Well it took until November but we may have the best film of the year on our hands. Arrival is a gorgeous piece of first contact sci-fi that is visually stunning, structurally bold and surprisingly emotional.
Equal parts affirming and mind blowing, the film tells the story of an alien race’s appearance on Earth and humanity’s attempt to communicate with the beings. Amy Adam’s takes the lead as top linguist Dr. Louise Banks while Jeremy Renner does wonderfully minimalist work as theoretical physicist Ian Donnelly. Seriously, respect to the man for knowing when to back off and let Adams shine. That ability to do your job well without detracting from the attention on the star is an underrated talent.
Seriously though, Adams is the star here giving a truly top-notch performance. This is a film that demands real range, given that it covers everything from motherly care to the horror-shock of encountering an alien species for the first time. Spending most of the film looking rather justifiably drained, this could be a career definer as Adams manages to convey a complexity of communication that is constantly butting up against the baser demands of the military folk involved.
That sense of communication is what really carries the film forward and serves as its central message. Placing a linguist at the head of the movie is a fascinating choice in that it turns Arrival so far away from the sci-fi films that tend to more commonly populate the market. There is but a single scene of what could really be described as action, the rest is all dialogue and wonderful visuals. What makes this angle work however is not just the excellent cast but the sense of fascination that the film itself seems to find in following the linguistic process of the story.
Guiding that angle at the helm of the film is the excellent Denis Villeneuve, of Sicario and Prisoners fame. I can’t claim to have seen the latter but I can attest to Sicario being little short of a masterclass in film-making. Bringing to life the screenplay crafted by Eric Heisserer, and adapted from Ted Chiang’s short story Story of Your Life, Villeneueve manages to keep the fascination on something that could very well have been pretentiously self-absorbed.
Instead, we are treated to a language lesson on the bizarre ink-like sigils of the film’s aliens, named heptapods. It’s a lesson that is, of course, of far more paramount importance than may first be realised and when Arrival rips the lid off its big reveal well, you can audibly hear the intake of breath in the cinema. The phrase mind blowing should in the future be reserved only for reveals of such calibre as, and I’m really trying not to spoil anything here, literally everything you have seen thus far comes into a whole new focus.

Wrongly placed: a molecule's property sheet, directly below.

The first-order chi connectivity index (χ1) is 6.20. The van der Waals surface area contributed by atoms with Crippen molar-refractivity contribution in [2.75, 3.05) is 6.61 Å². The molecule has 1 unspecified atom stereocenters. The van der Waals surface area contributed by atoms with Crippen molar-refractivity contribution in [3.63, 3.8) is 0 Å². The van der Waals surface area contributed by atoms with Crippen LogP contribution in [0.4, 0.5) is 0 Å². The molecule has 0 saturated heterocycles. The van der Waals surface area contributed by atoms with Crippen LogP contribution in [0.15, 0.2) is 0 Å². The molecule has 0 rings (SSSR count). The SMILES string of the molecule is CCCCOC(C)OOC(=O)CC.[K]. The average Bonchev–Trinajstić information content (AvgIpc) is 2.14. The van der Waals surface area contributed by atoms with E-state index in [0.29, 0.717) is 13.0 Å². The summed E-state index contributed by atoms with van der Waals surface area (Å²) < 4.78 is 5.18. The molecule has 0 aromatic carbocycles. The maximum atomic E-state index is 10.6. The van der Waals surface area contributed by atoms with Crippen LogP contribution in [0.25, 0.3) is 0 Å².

Now admittedly I left the cinema with more than a few questions, most of which I’m not sure could be answered without a serious delve into theoretical physics. And there is a certain sense of important queries being left unanswered that some may find frustrating. However, quibbles aside (and I do count these as quibbles given how answering said queries would shift the focus of the film to its detriment), this is some seriously smart sci-fi that also has a surprisingly touching heart to it. The emotional aspects bizarrely both are and aren’t at the core of the film, regardless they play out more effectively than I would have expected.
I cannot say enough good things about this film and I don’t want to continue rambling on so I’ll leave it here: Arrival is smart, sweet and deeply beautiful. One of the best films of recent years full stop, definitely one of the best sci-fi. Expect several Oscar nods in its direction, and well deserved on every level they will be. Villeneuve pulls it out of the bag once again and wrangles not just an excellent story but some amazing performances that come together in a film I just cannot wait to talk more about to those who’ve seen it.
Get on this one, you won’t regret it.
Featured image courtesy of Paramount Pictures